I just finished Bitter Seeds, Ian Tregillis’ alternative history of World War II, which pits British warlocks against German X-Men. Reading the concept in Cory Doctorow’s review on BoingBoing I was immediately hooked, especially when Doctorow name-dropped Susanna Clarke, whose Jonathan Strange & Mr. Norrell is one of the best fantasy novels I’ve read. But the comparison is undeserved. Ms. Clarke’s writing is reserved and suffused with mystery and significance, where Mr. Tregillis’ novel is awkward and clumsy. Doctorow’s review claims that “Tregillis writes and plots beautifully. The characters . . . are complex, textured, surprising. The physical descriptions are wonderful. And the plot is relentless, a driving adventure story with intrigue, battle, sacrifice, and betrayal.” None of these things are true. His writing is inconsistent and ungainly. He lacks any sophistication with figurative language or narrative structure, and there are times when he goes so far as to explicitly spell out the significance of the various plot points in case we missed the point the first time around. His characters have little if any arc, and, lacking any but the most rudimentary back story, often feel like puppets making contrived decisions to accommodate a larger structure that the author has decided is the best course of action.
A small example: from the outset it is made clear that the test subjects for the German superhuman program must be healthy, strong children. When we meet the superhumans as adults one of the members is incredibly simple, bordering on mentally retarded. This seems to be a contradiction to the framework that’s been established, one that could simply be addressed with a small anecdotal backstory that might also reveal more about the characters while resolving an apparent contradiction. Tregillis never indulges us with the particulars of how this apparent exception came to be, leaving a small hole in the narrative. If this were the only logical inconsistency in the book it might not matter, but the small gaps continued to pile up throughout the novel, ultimately breaking my faith in the story, the characters and therefore the author.
Given the issues that the author is tackling (WWII, alcoholism, death of both adults and children, human sacrifice) it would have served the story well had Mr. Tregillis taken more time to explore the themes and their consequences and given the book the gravitas that these topics need if they’re to make an impact on the reader. I think with fiercer editing and more time the novel could have been something memorable. Instead the novel glides through its story without ever pausing to absorb the weight of itself. To an extent I understand that that’s much of what the war must have been like: forcing oneself to ignore the disgusting, the horrible and the inhuman in order to survive, but Tregillis’ writing never generates the brittle psychic tension of that situation, either because he didn’t know how to or he didn’t take the time to, neither of which is really excusable given the size of the themes that he’s chosen to depict.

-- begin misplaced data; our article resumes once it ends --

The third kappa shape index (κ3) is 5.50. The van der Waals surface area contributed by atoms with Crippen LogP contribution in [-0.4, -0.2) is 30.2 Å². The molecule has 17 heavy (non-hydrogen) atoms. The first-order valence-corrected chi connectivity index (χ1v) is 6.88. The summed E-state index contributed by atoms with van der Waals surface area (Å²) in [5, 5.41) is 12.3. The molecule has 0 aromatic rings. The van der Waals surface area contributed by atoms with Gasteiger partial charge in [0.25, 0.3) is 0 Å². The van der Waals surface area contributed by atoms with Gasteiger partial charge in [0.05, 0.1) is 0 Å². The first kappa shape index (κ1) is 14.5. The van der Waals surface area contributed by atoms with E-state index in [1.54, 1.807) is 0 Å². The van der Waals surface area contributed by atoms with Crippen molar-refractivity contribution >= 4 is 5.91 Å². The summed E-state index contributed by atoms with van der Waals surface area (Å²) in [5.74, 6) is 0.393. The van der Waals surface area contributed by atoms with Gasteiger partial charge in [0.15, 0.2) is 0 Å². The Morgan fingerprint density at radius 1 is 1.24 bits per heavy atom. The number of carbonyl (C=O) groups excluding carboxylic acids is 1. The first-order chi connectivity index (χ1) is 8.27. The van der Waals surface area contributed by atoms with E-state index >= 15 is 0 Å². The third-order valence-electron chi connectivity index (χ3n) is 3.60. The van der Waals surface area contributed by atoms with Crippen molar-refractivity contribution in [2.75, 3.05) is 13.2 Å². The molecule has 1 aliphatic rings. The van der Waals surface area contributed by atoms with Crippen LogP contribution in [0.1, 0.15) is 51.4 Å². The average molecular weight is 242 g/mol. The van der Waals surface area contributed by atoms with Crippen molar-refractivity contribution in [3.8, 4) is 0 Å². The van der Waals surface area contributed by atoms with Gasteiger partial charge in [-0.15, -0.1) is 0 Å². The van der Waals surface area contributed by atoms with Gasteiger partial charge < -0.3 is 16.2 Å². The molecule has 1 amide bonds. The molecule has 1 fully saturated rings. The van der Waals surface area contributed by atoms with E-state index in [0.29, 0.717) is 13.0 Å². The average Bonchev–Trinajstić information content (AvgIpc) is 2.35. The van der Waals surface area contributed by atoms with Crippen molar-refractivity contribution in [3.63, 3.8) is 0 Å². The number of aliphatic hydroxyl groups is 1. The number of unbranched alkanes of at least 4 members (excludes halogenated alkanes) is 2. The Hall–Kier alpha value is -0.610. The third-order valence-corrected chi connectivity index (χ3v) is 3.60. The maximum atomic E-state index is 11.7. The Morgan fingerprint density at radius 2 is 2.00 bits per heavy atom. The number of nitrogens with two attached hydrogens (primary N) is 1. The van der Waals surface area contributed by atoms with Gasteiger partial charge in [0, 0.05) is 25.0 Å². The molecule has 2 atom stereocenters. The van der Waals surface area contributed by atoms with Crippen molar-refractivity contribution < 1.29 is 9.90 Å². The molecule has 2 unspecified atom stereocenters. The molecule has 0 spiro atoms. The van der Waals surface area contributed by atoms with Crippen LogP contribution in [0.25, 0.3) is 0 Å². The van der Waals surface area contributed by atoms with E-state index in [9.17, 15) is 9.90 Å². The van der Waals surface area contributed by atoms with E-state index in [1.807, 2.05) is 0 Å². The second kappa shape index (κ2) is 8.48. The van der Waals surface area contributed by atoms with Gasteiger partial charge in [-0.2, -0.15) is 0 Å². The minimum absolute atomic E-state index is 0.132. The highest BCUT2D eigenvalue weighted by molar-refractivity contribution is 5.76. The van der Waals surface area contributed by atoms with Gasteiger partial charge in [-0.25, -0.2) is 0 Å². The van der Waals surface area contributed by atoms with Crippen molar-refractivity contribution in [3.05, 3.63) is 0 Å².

This is not the first time that I’ve been let down by a book, and it certainly won’t be the last, but it’s still disappointing to see such an exciting conceit wither in such a pathetic way. It reminds me of the fate of a lot of science fiction and fantasy; a high quality concept that is poorly executed, usually due to poor plotting, weak grasp of language or both. Sci-fi is guilty of this on a large scale, increasingly leading me to believe that sci-fi as a genre is first a place of perceptual ingenuity, where it’s more important to conjure the concept than it is to paint the picture. The father of contemporary sci-fi, Isaac Asimov, is proof of this over and over again. Asimov was a brilliant man, an amazing futurist and a prolific novelist, but he was not a good writer. I realize that the definition of “good” writing could be debated endlessly, so let me say that here, in this space, a good writer is someone with mastery over the language, who can use words to evoke something that is never said explicitly.
In the simplest terms this is summed up in the 5th grade creative writing chestnut “show don’t tell,” but in the highest form is something much more subtle and powerful than that. Asimov’s books, from the Foundation trilogy to I, Robot to the Lucky Starr series are all rational exercises in futurism; they are “what-ifs…” brought to life. While these cognitive leaps may be important, even exciting, they do not make for great literature. But Asimov is hardly the only giant in the field of sci-fi/fantasy who does it. Neil Gaiman is guilty of the same crime. His book, American Gods conjures a fascinating world of what-ifs without taking the time to really give them their due, leaving readers instead with a jumble of genres that, much like the characters of the book, never achieve the syncretism that the book conceit implies.
It doesn’t have to be this way. Ursula K. LeGuin was an amazing writer whose worlds were bursting with magic and mystery, who won a crap-load of awards and sold a ton of books and whose writing was top notch. Jonathan Strange & Mr. Norrell is, I’ll say it again, an incredible work of fantasy and literature that is worth the investment of time, that really explores the intersection of contemporary magic and politics in a way that Mr. Tregillis seems uninterested in doing. Lastly, Michael Chabon, himself a literary fiction author, has written two genre novels of the finest quality. His crime fiction, The Yiddish Policeman’s Union and his swords and horses novel Gentlemen of the Road are some of the finest literature I’ve ever read, and they exist completely within the structure of the genres they inhabit. Mr. Tregillis, as is too often the case, allows the unnecessarily lax standards of the popular conception of genre to simplify and trivialize a fascinating concept into so much stereotypical mush.